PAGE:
McGill University hosts a number of research teams and organizations interested in biomedical ethics, law, health and social policy. As issues in these fields continue to emerge, the Biomedical Ethics Unit, the Centre of Genomics and Policy, the Public Population Project in Genomics and Society and the Research Group on Health and Law conduct and support world-class research through collaborative, multidisciplinary endeavors. These are coupled with training and knowledge dissemination activities.
Below is a brief description of the research teams and organizations interested in biomedical ethics, law, health and social policy at McGill University.
The Biomedical Ethics Unit of McGill University, Montreal, was established in 1996 with the aim of supporting scholarly research, clinical services, teaching and public outreach. Members of the unit have backgrounds in law, sociology, molecular genetics, history, medicine, and philosophy with cross-appointments in Social Studies of Medicine, Family Medicine, Experimental Medicine, Human Genetics, Sociology, and the Department of Epidemiology, Biostatistics and Occupational Health.
Located within the Genome Quebec Innovation Centre at McGill University, the Centre of Genomics and Policy (CGP) works at the crossroads of law, medicine, and public policy. Applying a multidisciplinary perspective and collaborating with national and international partners, the CGP analyzes the socio-ethical and legal norms influencing the promotion, prevention and protection of human health.
Currently, the CGP’s research covers six areas of genomics and policy: stem cell research and therapies, pediatrics, privacy, cancer, intellectual property, and biobanks (population genetics). These domains are approached using three guiding foundations: internationalization, policy development and knowledge transfer. First, CGP promotes internationalization by undertaking comparative analyses of policies and guidelines around the world. Secondly, CGP actively participates in the creation of international consortia with a view to promoting multidisciplinary policymaking. Finally, via the HumGen law and policy database, the CGP promotes knowledge transfer.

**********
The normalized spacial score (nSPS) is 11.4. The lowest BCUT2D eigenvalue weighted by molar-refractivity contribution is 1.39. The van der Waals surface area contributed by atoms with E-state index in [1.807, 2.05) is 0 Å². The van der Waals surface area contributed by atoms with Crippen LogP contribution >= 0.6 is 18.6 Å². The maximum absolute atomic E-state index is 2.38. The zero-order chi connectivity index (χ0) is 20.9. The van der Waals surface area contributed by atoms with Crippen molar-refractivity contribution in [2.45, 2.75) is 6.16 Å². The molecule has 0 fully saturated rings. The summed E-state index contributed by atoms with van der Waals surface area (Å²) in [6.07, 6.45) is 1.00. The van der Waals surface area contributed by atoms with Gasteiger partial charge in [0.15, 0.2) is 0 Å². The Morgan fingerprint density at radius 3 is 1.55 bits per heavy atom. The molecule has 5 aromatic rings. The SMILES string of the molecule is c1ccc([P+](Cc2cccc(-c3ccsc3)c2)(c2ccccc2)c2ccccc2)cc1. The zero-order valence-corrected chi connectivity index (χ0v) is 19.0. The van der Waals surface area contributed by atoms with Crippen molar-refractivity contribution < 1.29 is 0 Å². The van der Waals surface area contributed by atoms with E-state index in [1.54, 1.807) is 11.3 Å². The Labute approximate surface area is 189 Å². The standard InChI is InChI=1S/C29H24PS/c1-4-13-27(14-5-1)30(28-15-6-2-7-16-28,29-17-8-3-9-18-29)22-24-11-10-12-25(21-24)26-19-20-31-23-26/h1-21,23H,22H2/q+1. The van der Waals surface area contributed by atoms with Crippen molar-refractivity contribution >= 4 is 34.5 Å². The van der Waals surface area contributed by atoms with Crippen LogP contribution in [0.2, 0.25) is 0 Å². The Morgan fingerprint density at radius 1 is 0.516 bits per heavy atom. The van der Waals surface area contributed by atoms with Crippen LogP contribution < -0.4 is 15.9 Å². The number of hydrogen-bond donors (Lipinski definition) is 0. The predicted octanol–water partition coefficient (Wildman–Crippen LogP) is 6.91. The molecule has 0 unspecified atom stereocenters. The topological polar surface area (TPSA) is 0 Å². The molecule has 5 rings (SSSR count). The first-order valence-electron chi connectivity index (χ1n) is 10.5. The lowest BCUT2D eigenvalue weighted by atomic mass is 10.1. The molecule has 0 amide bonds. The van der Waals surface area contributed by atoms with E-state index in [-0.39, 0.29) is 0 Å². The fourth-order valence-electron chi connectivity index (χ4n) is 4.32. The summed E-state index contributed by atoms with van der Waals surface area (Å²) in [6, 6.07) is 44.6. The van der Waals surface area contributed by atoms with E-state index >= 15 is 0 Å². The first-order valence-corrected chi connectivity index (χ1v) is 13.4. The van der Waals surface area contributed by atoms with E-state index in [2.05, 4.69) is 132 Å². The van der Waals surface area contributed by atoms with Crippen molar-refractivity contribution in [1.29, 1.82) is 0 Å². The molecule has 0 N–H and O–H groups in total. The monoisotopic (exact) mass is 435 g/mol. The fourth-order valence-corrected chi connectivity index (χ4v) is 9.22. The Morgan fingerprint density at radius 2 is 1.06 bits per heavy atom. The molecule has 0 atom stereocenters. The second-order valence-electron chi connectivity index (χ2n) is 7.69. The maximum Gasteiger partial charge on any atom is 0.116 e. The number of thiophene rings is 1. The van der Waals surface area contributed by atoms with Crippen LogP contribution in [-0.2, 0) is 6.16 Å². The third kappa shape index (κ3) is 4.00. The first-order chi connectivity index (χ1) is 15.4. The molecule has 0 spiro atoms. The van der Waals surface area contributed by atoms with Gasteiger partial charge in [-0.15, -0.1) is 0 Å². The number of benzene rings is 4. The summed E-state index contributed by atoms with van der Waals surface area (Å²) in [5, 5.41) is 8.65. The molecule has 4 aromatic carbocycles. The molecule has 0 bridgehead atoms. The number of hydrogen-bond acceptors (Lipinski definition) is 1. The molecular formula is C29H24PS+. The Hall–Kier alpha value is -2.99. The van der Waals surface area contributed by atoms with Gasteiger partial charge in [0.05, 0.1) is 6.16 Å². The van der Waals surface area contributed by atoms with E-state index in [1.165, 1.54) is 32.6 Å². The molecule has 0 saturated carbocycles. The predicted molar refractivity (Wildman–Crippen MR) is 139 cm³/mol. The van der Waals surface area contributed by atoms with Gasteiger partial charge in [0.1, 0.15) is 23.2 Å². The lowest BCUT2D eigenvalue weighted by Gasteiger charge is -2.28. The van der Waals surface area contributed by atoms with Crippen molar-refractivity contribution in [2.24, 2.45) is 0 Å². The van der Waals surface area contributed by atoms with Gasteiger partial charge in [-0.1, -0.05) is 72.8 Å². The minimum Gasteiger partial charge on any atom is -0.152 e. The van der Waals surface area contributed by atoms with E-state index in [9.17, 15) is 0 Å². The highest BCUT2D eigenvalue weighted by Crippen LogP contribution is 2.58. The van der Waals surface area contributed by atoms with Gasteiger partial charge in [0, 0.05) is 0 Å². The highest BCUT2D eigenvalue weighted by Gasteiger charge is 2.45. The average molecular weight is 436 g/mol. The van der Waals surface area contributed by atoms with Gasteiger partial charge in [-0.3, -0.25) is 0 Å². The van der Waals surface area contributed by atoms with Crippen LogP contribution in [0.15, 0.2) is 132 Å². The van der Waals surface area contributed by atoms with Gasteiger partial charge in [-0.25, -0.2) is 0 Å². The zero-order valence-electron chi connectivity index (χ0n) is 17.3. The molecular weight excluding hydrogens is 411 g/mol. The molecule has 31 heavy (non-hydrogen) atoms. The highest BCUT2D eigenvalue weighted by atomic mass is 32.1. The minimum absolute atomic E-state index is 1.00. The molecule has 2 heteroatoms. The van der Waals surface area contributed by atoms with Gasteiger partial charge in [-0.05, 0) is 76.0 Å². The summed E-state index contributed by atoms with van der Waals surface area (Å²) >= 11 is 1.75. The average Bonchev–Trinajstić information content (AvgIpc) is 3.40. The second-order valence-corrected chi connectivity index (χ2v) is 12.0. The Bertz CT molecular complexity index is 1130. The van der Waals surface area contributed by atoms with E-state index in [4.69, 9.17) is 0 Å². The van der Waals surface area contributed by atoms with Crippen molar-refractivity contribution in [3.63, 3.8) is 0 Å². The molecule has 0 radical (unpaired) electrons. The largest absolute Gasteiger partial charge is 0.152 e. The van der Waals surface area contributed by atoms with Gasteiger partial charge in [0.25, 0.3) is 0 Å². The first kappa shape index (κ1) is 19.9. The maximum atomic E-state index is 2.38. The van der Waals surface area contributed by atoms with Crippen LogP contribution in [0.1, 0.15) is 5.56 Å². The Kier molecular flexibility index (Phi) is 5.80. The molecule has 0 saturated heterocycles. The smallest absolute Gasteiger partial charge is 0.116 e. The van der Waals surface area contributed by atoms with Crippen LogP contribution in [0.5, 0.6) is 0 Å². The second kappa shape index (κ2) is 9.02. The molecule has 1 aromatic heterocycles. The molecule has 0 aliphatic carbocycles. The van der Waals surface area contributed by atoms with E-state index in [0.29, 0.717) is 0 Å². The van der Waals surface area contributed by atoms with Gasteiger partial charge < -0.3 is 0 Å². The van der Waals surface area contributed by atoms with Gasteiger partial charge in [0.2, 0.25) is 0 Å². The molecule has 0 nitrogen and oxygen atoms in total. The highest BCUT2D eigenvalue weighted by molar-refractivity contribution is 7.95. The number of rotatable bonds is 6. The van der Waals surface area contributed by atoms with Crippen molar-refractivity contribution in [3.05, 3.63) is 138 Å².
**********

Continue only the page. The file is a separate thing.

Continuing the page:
The Institute for Health and Social Policy occupies a central role at McGill University as a multidisciplinary centre for research, training and knowledge mobilization on issues of health and social policy. The IHSP conducts and supports world-class research on how social conditions impact the health, well-being and resilience of people and communities, and leads programs designed to translate research findings into policies and programs on local, provincial, national and global scales. The Institute is committed to building collaborations with policymakers, communities and researchers to effectively move evidence to policy.
The Public Population Project in Genomics and Society (P3G) is a not-for-profit consortium that provides the international research community with access to the expertise, resources and innovative tools for health and social sciences research. P3G works with researchers from around the world to:
Encourage collaboration between researchers and biobankers;
Promote harmonization of data;
Optimize the design, set-up and research activities of studies, biobanks, research databases and other similar health and social research infrastructures;
Facilitate the transfer of knowledge and provide training.
P3G brings the genomics and health research community together via conferences summer schools as well as online tools. Principles of transparency and collaboration are integral to the P3G approach.
The McGill Research Group on Health and Law is a research network that seeks to foster the sharing of scholarship and ideas among professors and students, and encourages collaborative work on health-related issues.
It also seeks to build interdisciplinary bridges across the University with colleagues working on health-related topics.
Finally, it aims to provide students with a breadth of opportunities for pursuing intellectual endeavours in the field of health law through course work, independent research, graduate studies, or extra-curricular engagements.